We live. We exist.
However, contrary to what some great thinkers have tried to assert, our senses are our only connection to reality. And whether we are within Plato’s allegorical cave or without, our senses are all we can rely on. We may not be getting the whole picture, but a picture we do get, and it is, however faulty, all we can be sure of. And since we do sense, and sense that we do sense, and so on to infinity, we must necessarily exist.
We are social animals.
A while ago, our distant ancestors decided they were better off living as a group in order to better their chances of survival, thereby blessing or condemning (depending on how you look at it) their descendants to the bonds of society, first as animals, and now as humans. The rightness or wrongness of this too, I shall pass over, as there is nothing we can really do about it now.
So, as it stands, we have determined two things, we exist, and we need to exist within the confines of society. Now, then, how are we to go about living in this society. Since mankind has discovered means of recording their thoughts in a more permanent and physically accessible way, we have seen them ponder this question. Are there any commandments that apply everywhere? Do we understand ourselves well enough to be able to come up with universal rules? Can our rules differ from Nature’s, or are we falling into the same trap of self-aggrandizement by assuming we have any control over anything? Can a Utopia exist?
Chuangtse, disciple of Laotse (of Taoist philosophy), believed that working of one’s mind and acting upon one’s wishes gave birth to evil thoughts and created worry in man. Inaction and detachment was preached. I beg to differ. The back-to-nature philosophers always based their philosophies on one tenet that was faulty to begin with. The assumption that mankind was ever “away from nature”. No matter what heights human intellect ever reaches, no matter what zeniths technology touches, mankind will ever be a slave to the whims of nature. We are Nature’s mistress, with absolutely no power over it, fully aware that we can be cut loose at any moment. This possibility scares us no end, and also serves to make us grateful of our tenure of existence.
When living in the midst of a metropolis, our senses so easily distracted by the whole arsenal of distractions we have invented for ourselves, the mind easily consigns to the back offices the memory of just how powerless we are. We obsess over controlling the things and people in our life as a constant overcompensation to pacify our latent feelings of inadequacy. But a single catastrophe anywhere in the world swiftly brings the folly of harboring any kind of hope back into prime focus. Investing too much hope into this world could be equated to investing in real estate on the Gaza strip. Experience indicates it will be end in misery and loss, and if you still go ahead with it, you cannot place the blame on any but yourself.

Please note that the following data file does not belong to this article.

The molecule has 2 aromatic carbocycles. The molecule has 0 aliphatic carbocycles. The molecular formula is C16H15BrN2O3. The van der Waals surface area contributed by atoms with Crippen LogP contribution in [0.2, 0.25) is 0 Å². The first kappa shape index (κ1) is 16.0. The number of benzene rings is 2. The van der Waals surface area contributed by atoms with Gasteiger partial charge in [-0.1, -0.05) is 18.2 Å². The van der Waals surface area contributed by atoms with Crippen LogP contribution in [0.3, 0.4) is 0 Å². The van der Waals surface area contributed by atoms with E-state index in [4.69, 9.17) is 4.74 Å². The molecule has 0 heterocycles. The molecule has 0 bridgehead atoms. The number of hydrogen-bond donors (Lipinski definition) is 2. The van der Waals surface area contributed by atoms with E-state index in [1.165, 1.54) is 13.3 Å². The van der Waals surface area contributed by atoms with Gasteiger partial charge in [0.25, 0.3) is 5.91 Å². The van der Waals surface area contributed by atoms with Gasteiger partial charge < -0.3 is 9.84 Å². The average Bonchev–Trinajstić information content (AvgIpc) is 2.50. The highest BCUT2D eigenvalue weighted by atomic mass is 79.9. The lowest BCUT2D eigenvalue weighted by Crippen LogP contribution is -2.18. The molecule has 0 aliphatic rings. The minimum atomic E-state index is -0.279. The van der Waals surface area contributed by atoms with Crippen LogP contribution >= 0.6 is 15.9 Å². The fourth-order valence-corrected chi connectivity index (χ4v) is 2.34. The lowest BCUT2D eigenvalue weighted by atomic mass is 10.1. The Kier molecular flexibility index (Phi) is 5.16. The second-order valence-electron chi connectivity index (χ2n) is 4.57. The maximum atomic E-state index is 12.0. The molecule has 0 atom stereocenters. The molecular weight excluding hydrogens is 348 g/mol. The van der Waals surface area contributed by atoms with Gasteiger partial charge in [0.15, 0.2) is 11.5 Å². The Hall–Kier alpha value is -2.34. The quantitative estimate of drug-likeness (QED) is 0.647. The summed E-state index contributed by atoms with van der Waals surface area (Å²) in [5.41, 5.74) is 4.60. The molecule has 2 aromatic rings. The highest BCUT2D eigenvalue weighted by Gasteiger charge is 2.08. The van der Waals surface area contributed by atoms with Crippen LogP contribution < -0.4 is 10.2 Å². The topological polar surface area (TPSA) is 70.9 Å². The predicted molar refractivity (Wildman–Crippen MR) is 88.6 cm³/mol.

So, having established that we were never anything but slaves to nature, what is left to us is the question of how best to spend our time here.
Having observed mankind with a critical and objective attitude, admittedly leaning towards the harsher side, it is exceedingly clear to me that the inherent nature of man is too varied, too fickle, and too ignorant of itself to ever allow the possibility of a unified world or a standard law for all humanity. World peace is fiction and working towards it is an exercise in denial. Man never knows what he wants, and is therefore unsatisfied with anything that he gets. For the rulers, it becomes a question of constantly reminding the public of the invaluable service that is being rendered them. The second those services are no longer awe-inspiring, they are taken for granted, and before long derided and pushed out of power. Great dictators in the past have recognized this, often resorting to incredible deeds (whether glorious or terrible), not out of necessity, but to put up a show. It may be noted that this is another indication of our innate connection to nature. Show of strength as an alpha in a pack is a common trait throughout nature.
As to why we are this way, I shall not address that here. It too is out of our hands, and hence doesn’t concern me. However, having established that we are not a species that can be ruled by a unified law, and having seen no evidence of any form of government yet invented that has kept even a majority of a populace happy, I turn out of lack of options to modes of self governance by an individual.
Let it be clear from the outset, this is not a dictum for the masses. The masses usually need a blindfold and a leader leading them on, now with the whip, now with the bribe, to lead the best possible life a cattle can hope to live. I have no words for cattle. I address this to those who see humanity and the world as I do. Who harbor no illusions as to our existence, who do not hope.